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Anthony Bourdain (1956–2018)

Source: Jacobin

Anthony Bourdain’s genius was not in the kitchen. His genius was in never mincing words and knowing which side he was on. Asked what he would serve at a summit between Kim Jong-un and Donald Trump, Bourdain said, “Hemlock.” He told David Duke, “I’d be happy to rearrange your knee or other extremities.” After visiting Cambodia, Bourdain wrote of Henry Kissinger — “that treacherous, prevaricating, murderous scumbag” — “you’ll never stop wanting to beat [him] to death with your bare hands.” read more

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Pussy hats, Black Lives Matter and Black Bloc: How to build power to counter Trump — America’s dictator in the making

Source: Raw Story

The surprise of inauguration weekend was not Donald Trump’s ascension to the presidency. Anyone who thinks he will still pivot from his vision of a degenerate America that only he, the great leader, can redeem must be huffing his orange spray tan.

The surprise of the weekend is the multi-faceted opposition that’s emerged to his presidency. On inauguration day, activists peacefully blocked six of 14 entrances to the parade route and Black Bloc anarchists torched a limousine, smashed windows, and battled riot cops. Saturday witnessed Women’s Marches around the country, and world, that rank as some of the largest demonstrations in U.S. history. This includes one in Washington, D.C., that topped 500,000 people, and which crowd scientists estimated drew three times as many attendees as Trump’s inauguration. read more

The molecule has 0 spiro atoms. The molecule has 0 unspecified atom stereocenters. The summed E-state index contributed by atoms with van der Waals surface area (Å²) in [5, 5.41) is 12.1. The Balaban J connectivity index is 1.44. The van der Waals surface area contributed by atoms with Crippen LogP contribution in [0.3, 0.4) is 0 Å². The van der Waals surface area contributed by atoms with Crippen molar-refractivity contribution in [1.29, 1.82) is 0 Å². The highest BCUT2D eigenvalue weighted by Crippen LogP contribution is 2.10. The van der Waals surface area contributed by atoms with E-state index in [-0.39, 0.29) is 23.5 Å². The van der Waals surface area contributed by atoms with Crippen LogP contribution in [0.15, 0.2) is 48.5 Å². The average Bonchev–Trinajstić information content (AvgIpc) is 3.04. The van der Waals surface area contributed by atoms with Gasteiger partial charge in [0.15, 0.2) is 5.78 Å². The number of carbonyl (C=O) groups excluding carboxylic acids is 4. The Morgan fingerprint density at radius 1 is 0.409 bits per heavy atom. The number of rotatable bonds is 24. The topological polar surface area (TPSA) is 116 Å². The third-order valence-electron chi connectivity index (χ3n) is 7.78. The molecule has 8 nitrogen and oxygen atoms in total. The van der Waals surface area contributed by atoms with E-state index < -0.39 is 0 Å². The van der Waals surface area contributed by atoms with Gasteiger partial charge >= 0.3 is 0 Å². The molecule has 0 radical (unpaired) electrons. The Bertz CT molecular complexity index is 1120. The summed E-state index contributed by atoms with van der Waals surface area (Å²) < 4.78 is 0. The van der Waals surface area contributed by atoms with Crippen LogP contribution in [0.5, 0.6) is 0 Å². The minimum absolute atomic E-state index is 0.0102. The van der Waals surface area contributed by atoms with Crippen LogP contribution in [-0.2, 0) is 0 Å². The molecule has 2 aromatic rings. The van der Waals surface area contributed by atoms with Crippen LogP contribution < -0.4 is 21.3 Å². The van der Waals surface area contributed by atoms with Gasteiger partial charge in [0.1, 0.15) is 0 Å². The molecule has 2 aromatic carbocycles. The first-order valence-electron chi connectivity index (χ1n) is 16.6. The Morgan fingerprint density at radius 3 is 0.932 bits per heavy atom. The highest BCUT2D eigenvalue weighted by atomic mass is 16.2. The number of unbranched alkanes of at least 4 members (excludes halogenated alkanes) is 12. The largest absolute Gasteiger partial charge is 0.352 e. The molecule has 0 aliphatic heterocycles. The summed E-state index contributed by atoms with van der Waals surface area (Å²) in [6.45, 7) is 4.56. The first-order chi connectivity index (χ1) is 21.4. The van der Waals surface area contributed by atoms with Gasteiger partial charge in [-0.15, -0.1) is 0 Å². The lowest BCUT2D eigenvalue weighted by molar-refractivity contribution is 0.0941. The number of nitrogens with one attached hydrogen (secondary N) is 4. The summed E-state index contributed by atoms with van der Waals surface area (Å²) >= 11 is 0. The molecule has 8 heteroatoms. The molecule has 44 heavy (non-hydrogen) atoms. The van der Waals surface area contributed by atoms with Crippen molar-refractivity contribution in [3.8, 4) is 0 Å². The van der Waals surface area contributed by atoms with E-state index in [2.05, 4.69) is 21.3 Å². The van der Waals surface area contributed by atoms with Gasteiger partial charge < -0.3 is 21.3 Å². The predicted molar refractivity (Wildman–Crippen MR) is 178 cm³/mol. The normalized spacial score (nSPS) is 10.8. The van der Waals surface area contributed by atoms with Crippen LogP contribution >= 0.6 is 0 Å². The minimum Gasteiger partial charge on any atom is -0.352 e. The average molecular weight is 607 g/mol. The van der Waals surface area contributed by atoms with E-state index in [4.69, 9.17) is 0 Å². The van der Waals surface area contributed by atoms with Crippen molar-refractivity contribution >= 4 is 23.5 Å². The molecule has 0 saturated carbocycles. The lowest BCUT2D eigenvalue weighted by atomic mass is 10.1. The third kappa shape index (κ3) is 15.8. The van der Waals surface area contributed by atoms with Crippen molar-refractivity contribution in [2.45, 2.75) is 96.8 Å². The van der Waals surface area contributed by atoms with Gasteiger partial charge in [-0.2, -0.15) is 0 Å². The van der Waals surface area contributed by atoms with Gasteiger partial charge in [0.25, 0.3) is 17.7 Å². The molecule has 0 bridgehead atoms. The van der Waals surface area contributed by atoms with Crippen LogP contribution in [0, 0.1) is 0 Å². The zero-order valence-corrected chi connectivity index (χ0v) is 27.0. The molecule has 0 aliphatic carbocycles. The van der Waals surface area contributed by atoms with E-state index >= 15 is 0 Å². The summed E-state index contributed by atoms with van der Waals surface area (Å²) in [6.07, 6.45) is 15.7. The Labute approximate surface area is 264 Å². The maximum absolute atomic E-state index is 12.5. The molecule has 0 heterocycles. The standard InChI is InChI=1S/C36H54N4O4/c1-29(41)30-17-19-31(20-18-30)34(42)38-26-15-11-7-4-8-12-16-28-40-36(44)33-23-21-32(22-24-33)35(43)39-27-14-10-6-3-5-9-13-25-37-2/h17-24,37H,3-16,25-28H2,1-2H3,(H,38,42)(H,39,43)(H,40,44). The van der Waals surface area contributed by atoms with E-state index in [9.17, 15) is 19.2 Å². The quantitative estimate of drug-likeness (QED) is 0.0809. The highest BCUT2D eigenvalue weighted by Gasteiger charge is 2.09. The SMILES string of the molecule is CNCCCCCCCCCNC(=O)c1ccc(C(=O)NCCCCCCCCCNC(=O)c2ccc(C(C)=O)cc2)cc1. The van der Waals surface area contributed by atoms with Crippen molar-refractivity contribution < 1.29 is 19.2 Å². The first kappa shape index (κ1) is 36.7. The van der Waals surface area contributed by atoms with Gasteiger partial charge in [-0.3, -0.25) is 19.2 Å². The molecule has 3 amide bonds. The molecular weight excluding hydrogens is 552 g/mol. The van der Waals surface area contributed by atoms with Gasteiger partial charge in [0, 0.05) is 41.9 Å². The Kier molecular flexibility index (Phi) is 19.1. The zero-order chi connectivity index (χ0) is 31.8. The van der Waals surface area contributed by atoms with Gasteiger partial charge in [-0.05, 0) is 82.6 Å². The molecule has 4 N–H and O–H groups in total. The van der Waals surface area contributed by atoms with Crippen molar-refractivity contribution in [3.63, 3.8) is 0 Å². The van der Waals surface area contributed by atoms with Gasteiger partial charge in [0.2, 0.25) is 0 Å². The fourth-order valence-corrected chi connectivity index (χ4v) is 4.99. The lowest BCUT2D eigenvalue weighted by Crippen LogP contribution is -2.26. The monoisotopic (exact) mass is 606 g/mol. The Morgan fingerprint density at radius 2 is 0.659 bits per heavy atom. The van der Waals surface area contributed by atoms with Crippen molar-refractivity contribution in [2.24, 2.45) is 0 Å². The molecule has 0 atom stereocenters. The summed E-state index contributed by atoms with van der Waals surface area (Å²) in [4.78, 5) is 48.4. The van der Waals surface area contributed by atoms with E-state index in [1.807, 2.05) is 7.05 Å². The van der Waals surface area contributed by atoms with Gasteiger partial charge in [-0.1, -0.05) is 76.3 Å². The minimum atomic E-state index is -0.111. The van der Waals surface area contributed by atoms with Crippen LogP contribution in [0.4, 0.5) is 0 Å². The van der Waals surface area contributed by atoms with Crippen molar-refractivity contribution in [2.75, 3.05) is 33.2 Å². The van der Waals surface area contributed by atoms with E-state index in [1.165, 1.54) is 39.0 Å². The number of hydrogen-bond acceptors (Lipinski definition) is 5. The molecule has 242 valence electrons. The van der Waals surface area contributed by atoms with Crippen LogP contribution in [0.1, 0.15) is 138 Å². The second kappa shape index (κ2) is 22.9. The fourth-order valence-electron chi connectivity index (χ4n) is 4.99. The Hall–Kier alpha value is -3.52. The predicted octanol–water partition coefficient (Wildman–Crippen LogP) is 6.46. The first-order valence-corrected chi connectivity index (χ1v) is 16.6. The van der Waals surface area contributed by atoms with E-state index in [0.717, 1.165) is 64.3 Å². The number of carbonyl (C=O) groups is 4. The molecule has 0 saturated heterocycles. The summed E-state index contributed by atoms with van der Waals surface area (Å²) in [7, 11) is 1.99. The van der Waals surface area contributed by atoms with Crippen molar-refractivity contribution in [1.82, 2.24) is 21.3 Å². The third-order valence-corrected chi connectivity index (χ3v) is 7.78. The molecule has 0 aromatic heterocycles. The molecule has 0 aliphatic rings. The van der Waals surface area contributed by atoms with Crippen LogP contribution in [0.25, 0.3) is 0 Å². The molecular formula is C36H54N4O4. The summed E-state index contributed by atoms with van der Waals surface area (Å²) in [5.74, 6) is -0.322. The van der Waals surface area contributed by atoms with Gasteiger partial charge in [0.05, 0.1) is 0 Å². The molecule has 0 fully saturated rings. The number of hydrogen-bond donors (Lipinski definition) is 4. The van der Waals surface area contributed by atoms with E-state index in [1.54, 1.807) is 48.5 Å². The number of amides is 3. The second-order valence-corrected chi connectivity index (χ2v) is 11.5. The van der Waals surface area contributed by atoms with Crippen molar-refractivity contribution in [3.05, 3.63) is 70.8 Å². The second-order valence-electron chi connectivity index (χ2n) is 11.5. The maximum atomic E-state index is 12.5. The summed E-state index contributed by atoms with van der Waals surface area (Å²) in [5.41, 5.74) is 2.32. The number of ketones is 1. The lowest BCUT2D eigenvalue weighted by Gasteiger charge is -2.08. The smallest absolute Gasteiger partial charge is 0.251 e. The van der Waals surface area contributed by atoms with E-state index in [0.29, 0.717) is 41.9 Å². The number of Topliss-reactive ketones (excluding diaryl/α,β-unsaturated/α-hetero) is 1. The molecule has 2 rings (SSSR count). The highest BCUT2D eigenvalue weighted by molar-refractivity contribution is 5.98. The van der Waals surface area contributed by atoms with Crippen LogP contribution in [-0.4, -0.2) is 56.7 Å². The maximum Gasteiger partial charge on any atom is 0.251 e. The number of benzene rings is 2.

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How a Trump Presidency Would Unleash a Torrent of Racist Violence—And Devastate the Left

Source: In These Times

The Left should take the Trump threat very seriously.

To gin up progressive votes for center-right candidates, Democrats cry wolf every four years: “This is the most important election ever! If the Republican wins, the world will come to an end!” Understandably, progressives who feel burned by this routine have joined the “Never Hillary” camp. And it’s hard to disagree when Clinton rubs elbows with neocons, Wall Street bankers and Henry Kissinger.

But the moral of the fable is this: The wolf eventually shows up—and no one takes the threat seriously. read more